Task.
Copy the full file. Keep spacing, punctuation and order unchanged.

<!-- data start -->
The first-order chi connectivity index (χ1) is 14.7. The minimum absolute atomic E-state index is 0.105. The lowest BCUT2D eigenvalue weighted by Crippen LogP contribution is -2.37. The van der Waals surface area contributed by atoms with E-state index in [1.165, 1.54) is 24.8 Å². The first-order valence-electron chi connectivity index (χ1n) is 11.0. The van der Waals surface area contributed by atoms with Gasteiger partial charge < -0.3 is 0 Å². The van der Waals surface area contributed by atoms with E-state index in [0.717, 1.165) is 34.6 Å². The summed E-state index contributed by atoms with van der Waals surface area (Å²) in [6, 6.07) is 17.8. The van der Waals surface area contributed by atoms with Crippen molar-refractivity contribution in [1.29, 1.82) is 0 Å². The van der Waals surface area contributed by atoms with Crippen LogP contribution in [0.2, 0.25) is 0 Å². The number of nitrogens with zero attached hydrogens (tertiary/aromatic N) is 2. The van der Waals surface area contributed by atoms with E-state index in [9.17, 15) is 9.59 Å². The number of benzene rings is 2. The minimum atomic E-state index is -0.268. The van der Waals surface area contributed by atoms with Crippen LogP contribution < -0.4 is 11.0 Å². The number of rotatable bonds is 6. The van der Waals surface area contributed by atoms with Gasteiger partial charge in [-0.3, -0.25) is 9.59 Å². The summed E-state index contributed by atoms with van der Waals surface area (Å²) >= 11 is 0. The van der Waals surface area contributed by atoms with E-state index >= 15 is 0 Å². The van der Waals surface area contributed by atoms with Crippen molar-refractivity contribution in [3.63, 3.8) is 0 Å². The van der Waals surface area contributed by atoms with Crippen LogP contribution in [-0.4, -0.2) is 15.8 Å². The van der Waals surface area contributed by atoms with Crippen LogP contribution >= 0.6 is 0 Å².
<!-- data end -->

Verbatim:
The first-order chi connectivity index (χ1) is 14.7. The minimum absolute atomic E-state index is 0.105. The lowest BCUT2D eigenvalue weighted by Crippen LogP contribution is -2.37. The van der Waals surface area contributed by atoms with E-state index in [1.165, 1.54) is 24.8 Å². The first-order valence-electron chi connectivity index (χ1n) is 11.0. The van der Waals surface area contributed by atoms with Gasteiger partial charge < -0.3 is 0 Å². The van der Waals surface area contributed by atoms with E-state index in [0.717, 1.165) is 34.6 Å². The summed E-state index contributed by atoms with van der Waals surface area (Å²) in [6, 6.07) is 17.8. The van der Waals surface area contributed by atoms with Crippen molar-refractivity contribution in [1.29, 1.82) is 0 Å². The van der Waals surface area contributed by atoms with Crippen LogP contribution in [0.2, 0.25) is 0 Å². The number of nitrogens with zero attached hydrogens (tertiary/aromatic N) is 2. The van der Waals surface area contributed by atoms with E-state index in [9.17, 15) is 9.59 Å². The number of benzene rings is 2. The minimum atomic E-state index is -0.268. The van der Waals surface area contributed by atoms with Crippen LogP contribution < -0.4 is 11.0 Å². The number of rotatable bonds is 6. The van der Waals surface area contributed by atoms with Gasteiger partial charge in [-0.3, -0.25) is 9.59 Å². The summed E-state index contributed by atoms with van der Waals surface area (Å²) >= 11 is 0. The van der Waals surface area contributed by atoms with E-state index >= 15 is 0 Å². The van der Waals surface area contributed by atoms with Crippen molar-refractivity contribution in [3.63, 3.8) is 0 Å². The van der Waals surface area contributed by atoms with Crippen LogP contribution in [-0.4, -0.2) is 15.8 Å². The van der Waals surface area contributed by atoms with Crippen LogP contribution >= 0.6 is 0 Å².